Despite risks, car buyers still flocking to parallel importers

With many cars set to be deregistered in the coming months through to 2017 and Certificate of Entitlement (COE) premiums tipped to go down, car buyers are expected to flood the market. But are authorised dealers the only option?


 Photo credit: Mediacorp


SINGAPORE: Buying a car can be a dream come true, especially when you're offered a good price, but for some, the experience can be a nightmare.

Mr Kelvin Lee claims his parallel importer (PI) delivered his car late, leading to a paper loss of thousands of dollars on his vehicle. The car also came without a head unit, though Mr Lee said he was even promised a newer model for the head unit as compensation for late delivery of the vehicle.

"I was quite frustrated during the collection of the car,” said Mr Lee, an interior designer. “When I made the payments, they had 10 days to install my radio player for me, but they never did. For the next 10 days after I collected my car, they also did not help me. So there were a total of 20 days that they failed to help me install the radio player, which made me very upset about the service by the parallel importer.

“From this experience, I've told myself that if I want to get a car from a parallel importer again, I have to be very careful and write everything in black and white into the sales agreement. This is the basic thing that we need. Because from my experience with this parallel importer, verbal discussions, not written in black and white in the sales agreement, are not considered an agreement."

When contacted, the agent denied the accusations. He said delivery was not late and the car was handed over within the month agreed upon. He added that the missing head unit would have been installed had Mr Lee not arrived early for collection. The agent also said that they had not spoken about an updated head unit model.

Such disputes are common in a business that some have labelled a "cowboy industry".


In December last year, the owners of a parallel importer called Volks Auto allegedly made off with nearly S$4 million after the company shut its doors abruptly. A total of 143 victims were left without cars and their hard-earned savings.

Victims said they were told by the police that the alleged offenders had fled the country. Ten victims banded together to buy cars from another parallel importer, so as to get the best possible deal, with the least risk.

Mr Lo KK was one of them, and he volunteered to be the contact point for their next purchase, which took nearly four months from start to finish. His top priority in selecting a dealer this time around was transparency. Still, the process was "nail-biting".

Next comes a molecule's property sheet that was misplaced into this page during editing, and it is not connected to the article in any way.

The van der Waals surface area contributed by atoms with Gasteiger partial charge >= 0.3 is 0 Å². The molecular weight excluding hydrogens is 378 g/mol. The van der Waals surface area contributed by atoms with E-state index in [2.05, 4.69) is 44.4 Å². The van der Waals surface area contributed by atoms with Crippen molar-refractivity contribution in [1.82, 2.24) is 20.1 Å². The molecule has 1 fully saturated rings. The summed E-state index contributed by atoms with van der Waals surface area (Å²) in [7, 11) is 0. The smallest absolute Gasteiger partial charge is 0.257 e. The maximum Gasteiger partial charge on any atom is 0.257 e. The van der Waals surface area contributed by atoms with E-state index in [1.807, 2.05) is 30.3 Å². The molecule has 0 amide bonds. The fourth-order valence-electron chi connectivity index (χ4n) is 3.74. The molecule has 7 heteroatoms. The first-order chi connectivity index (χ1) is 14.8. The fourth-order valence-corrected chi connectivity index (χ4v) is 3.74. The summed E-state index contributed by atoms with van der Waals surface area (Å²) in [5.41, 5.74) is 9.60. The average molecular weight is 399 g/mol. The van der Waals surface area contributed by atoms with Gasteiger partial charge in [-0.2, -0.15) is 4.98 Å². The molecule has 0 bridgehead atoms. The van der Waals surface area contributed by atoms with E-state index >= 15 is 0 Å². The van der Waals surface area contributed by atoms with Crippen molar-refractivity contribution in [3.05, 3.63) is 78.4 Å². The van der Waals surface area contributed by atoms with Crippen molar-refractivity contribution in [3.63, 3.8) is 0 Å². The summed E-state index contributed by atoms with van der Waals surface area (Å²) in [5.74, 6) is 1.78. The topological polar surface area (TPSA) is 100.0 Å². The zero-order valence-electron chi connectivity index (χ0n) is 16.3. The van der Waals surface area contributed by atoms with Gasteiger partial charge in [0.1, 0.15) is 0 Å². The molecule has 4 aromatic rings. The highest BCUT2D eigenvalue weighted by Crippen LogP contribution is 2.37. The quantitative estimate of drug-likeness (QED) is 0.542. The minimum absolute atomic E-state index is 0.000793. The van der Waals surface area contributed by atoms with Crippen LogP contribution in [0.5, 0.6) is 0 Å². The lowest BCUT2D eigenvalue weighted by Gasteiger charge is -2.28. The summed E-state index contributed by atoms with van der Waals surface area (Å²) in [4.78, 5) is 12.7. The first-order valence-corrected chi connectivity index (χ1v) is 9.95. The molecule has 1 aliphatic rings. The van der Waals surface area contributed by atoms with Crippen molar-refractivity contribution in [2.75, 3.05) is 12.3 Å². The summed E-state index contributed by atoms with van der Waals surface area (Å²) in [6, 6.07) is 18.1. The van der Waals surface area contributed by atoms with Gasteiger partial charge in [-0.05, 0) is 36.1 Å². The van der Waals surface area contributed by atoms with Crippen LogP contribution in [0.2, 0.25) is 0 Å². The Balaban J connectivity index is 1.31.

"I couldn't afford to make the same mistake again, and it's a very costly mistake,” he said. “I would say that the boss of the company is a very helpful person. And he's very responsive to my requests. He would answer us almost immediately. During the process of waiting, there were cars delivered too. As more cars were delivered by the PI, the confidence level grew."

Mr Lo said not all parallel importers run shady businesses.

"You still can get some very honest PIs,” he said. “You just need to do your homework carefully, and always do a back-end check on their records. That's what I would advise future buyers. Do your homework before you enter the market. Do not be attracted entirely by the advertisements that they put up."


In the Internet age, word spreads far and fast. Online forums and social media help prospective buyers keep informed, and not just about which companies to avoid.

One Facebook page set up by consumers shares information about delivery dates, payment timelines, hidden costs, and the carbon emission scheme. Moderators and more experienced members pass on tips, and even dealers chip in to help.

"They need to really do more research, and see how long the company has been in the market selling new cars, their track records, the amount of deliveries and the amount of complaints, if they do have,” said Hup Long Automobile Pte Ltd Manager Sean Lim. “Also, buying from a PI, you have to be very careful on your agreements.

“What you should really take note of is, the car that you're buying, what model is it? Is it a new, improved version, or is it pre-facelift version?Second thing you need to look at is COE. Is it a guaranteed package whereby there are no top-ups, and if there are any rebates at all. It has to be clearly stated. And if it's on a bidding package, when will they start the bid? From when to when? And the delivery date. Make sure whatever is promised to you is written down clearly before signing on the dotted line.

"It depends on that individual company, and even its salesperson. If the company wants to survive long in this market, it really has to come up with deals that are beneficial to both parties. That means, if they commit to a certain date, make sure you deliver by a certain date. When it comes to word of mouth, good things spread very fast. It's the same for bad things.”